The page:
Wilson is the prototype of theactivist judge who has contempt for the founding documents and sees humanrights as an infinitely expanding force. They grow and evolve and are oftenredefined over the passage of time. Wilson hated the constitutional brakes ongovernmental power because he dreamed of a continuous expansion in the role ofgovernment without limits. But governmental growth without limits is not ajourney to paradise. It is a developmental concentration camp.

Did Wilson live in a state of unreality? Yes. Wilson regarded himself as the"embodiment of humanity," according to Brands. In his speeches,Wilson often claimed to speak for the peoples of the world. He saw himself asthe "mediator between humanity and its own future." In his own mind,Wilson was a visionary leader, and a "tribune of humanity." Americandemocracy under his leadership was a "beacon for the progress of allnations," and the embodiment of righteousness. Anyone who resisted Americaunder his leadership was resisting the "forces of history." (See

 The Perils of Progress, a bookreview of Brand's WoodrowWilson by RonaldJ. Pestrino, in ClaremontReview of Books, for thesources of these insights.)


But Wilson was not a mad man. He was a heady semi-utopian philosopher. Heborrowed the ideas about the leader of a state becoming the repository of the"general will" from Rousseau and Hegel. Hegel articulated how avisionary head of state could be the "vanguard of history."Interestingly, the Communists claimed that honor for their own leaders.

Wilson was the spiritual father to modern liberal Democrats and stepfather tothe postmodern liberals. The modern liberal Democrat was more dreamy-eyed andless pugnacious than is the postmodern liberal. The postmodern liberal placesmore emphasis on throwing off personal restraints, but both agree that oldconstitutional and moral restraints are no longer relevant. The postmodernliberal is more preoccupied with saying nasty things about the troglodytes, butboth agree that their opponents are troglodytes. Both are self-righteous andself-justifying. The old progressives like Wilson are more godlike in theirpretensions. The postmoderns like Michael Moore are more narcissistic andchildlike. But both believe in Oz.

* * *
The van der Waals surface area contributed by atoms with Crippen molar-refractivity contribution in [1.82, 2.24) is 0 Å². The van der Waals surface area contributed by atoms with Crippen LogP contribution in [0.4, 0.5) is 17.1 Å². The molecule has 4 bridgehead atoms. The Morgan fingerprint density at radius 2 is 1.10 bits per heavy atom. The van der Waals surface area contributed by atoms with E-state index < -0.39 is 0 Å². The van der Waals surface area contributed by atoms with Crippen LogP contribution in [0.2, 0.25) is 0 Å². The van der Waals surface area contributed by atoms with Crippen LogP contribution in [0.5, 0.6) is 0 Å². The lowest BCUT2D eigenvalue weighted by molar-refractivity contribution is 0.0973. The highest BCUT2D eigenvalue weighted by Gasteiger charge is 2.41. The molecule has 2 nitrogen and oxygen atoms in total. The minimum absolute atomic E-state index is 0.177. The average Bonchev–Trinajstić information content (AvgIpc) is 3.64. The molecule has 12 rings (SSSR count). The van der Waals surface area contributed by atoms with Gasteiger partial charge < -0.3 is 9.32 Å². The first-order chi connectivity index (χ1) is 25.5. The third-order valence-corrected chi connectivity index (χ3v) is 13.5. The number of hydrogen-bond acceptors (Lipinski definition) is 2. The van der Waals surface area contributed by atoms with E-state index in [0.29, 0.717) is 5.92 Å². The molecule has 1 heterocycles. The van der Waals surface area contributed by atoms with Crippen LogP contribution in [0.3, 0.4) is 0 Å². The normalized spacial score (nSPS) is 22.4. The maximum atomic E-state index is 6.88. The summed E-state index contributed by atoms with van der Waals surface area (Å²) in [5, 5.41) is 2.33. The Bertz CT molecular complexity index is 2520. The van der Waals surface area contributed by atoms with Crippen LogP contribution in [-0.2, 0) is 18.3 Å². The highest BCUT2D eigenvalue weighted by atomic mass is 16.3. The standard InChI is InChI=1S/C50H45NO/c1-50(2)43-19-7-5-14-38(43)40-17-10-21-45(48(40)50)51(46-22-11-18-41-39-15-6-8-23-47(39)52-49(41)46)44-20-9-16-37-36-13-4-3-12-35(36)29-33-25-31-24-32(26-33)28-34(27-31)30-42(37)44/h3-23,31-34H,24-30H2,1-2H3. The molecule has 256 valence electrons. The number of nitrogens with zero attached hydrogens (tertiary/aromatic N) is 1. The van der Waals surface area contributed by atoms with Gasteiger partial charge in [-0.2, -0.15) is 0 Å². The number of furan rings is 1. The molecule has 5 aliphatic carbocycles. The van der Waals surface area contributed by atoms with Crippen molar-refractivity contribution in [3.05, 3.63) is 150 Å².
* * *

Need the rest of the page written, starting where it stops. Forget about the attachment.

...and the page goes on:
If a semi-utopian political leader of either camp got enough unrestricted powerand experienced a grandiose narcissistic inflation of ego, he might think thatutopia has been realized. He might indulge his delusions of paranoia and placethe troglodytes and the munchkins in the gulag. "We cannot have ourpristine utopia ruined by ideological undesirables and uncooperative primitiveswalking about." Subsequently. the rest of the people would be assigned theirplace in the totalitarian socialist machine. Then the exalted demigodleader/savior would congratulate himself for liberating the people from thehorrible troglodytes and munchkins and for bringing the rest of the people intothe glorious worker's paradise. "No groaning will be tolerated inparadise!"

I first became acquainted with Fred Hutchison inDecember 2003, when he contacted me about an article he was interested inwriting for RenewAmerica about Alan Keyes. From that auspicious moment untilGod took him a little more than six years later, we published over 200 ofFred's incomparable essays — usually on some vital aspect of the modern"culture war," written with wit and disarming logic from Fred'sbrilliant perspective of history, philosophy, science, and scripture.

It was obvious to me from the beginning that Fred was in a class by himself amongAmerican conservative writers, and I was honored to feature his insights at RA.

I greatly miss Fred, who died of a brain tumor on August 10, 2010. What agentle — yet profoundly powerful — voice of reason and godly truth! I'mdelighted to see his remarkable essays on the history of conservatism broughttogether in a masterfully-edited volume by Julie Klusty.
 Restoring History is awonderful tribute to a truly great man.

http://www.renewamerica.com/analysis/hutchison/120614


The following video reveals the extent to which the Utopian world order has succeeded so far in the development of the United Nations.


Global Utopianism